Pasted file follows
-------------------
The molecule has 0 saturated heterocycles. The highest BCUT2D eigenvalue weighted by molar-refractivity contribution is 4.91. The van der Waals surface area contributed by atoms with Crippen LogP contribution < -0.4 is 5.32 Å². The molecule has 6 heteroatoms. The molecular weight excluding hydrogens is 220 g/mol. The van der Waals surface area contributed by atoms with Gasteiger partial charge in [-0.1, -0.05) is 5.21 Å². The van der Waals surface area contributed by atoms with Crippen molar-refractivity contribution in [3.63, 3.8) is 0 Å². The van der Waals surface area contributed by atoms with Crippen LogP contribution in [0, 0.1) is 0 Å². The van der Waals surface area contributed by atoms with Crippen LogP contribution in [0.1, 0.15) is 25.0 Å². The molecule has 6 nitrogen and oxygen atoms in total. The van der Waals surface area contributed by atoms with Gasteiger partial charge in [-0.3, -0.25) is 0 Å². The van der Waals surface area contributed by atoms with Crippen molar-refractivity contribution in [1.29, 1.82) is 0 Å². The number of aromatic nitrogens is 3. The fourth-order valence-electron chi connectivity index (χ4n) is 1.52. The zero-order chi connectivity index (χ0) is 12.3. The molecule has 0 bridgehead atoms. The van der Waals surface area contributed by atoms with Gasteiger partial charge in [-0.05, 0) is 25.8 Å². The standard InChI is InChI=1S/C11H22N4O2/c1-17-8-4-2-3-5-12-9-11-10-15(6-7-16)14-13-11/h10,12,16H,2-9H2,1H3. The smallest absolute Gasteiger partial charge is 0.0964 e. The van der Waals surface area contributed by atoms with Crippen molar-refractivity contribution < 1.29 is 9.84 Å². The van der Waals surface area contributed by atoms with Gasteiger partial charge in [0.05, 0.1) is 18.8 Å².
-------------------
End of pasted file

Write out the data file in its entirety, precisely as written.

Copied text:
The molecule has 0 saturated heterocycles. The highest BCUT2D eigenvalue weighted by molar-refractivity contribution is 4.91. The van der Waals surface area contributed by atoms with Crippen LogP contribution < -0.4 is 5.32 Å². The molecule has 6 heteroatoms. The molecular weight excluding hydrogens is 220 g/mol. The van der Waals surface area contributed by atoms with Gasteiger partial charge in [-0.1, -0.05) is 5.21 Å². The van der Waals surface area contributed by atoms with Crippen molar-refractivity contribution in [3.63, 3.8) is 0 Å². The van der Waals surface area contributed by atoms with Crippen LogP contribution in [0, 0.1) is 0 Å². The van der Waals surface area contributed by atoms with Crippen LogP contribution in [0.1, 0.15) is 25.0 Å². The molecule has 6 nitrogen and oxygen atoms in total. The van der Waals surface area contributed by atoms with Gasteiger partial charge in [-0.3, -0.25) is 0 Å². The van der Waals surface area contributed by atoms with Crippen molar-refractivity contribution in [1.29, 1.82) is 0 Å². The number of aromatic nitrogens is 3. The fourth-order valence-electron chi connectivity index (χ4n) is 1.52. The zero-order chi connectivity index (χ0) is 12.3. The molecule has 0 bridgehead atoms. The van der Waals surface area contributed by atoms with Gasteiger partial charge in [-0.05, 0) is 25.8 Å². The standard InChI is InChI=1S/C11H22N4O2/c1-17-8-4-2-3-5-12-9-11-10-15(6-7-16)14-13-11/h10,12,16H,2-9H2,1H3. The smallest absolute Gasteiger partial charge is 0.0964 e. The van der Waals surface area contributed by atoms with Crippen molar-refractivity contribution < 1.29 is 9.84 Å². The van der Waals surface area contributed by atoms with Gasteiger partial charge in [0.05, 0.1) is 18.8 Å².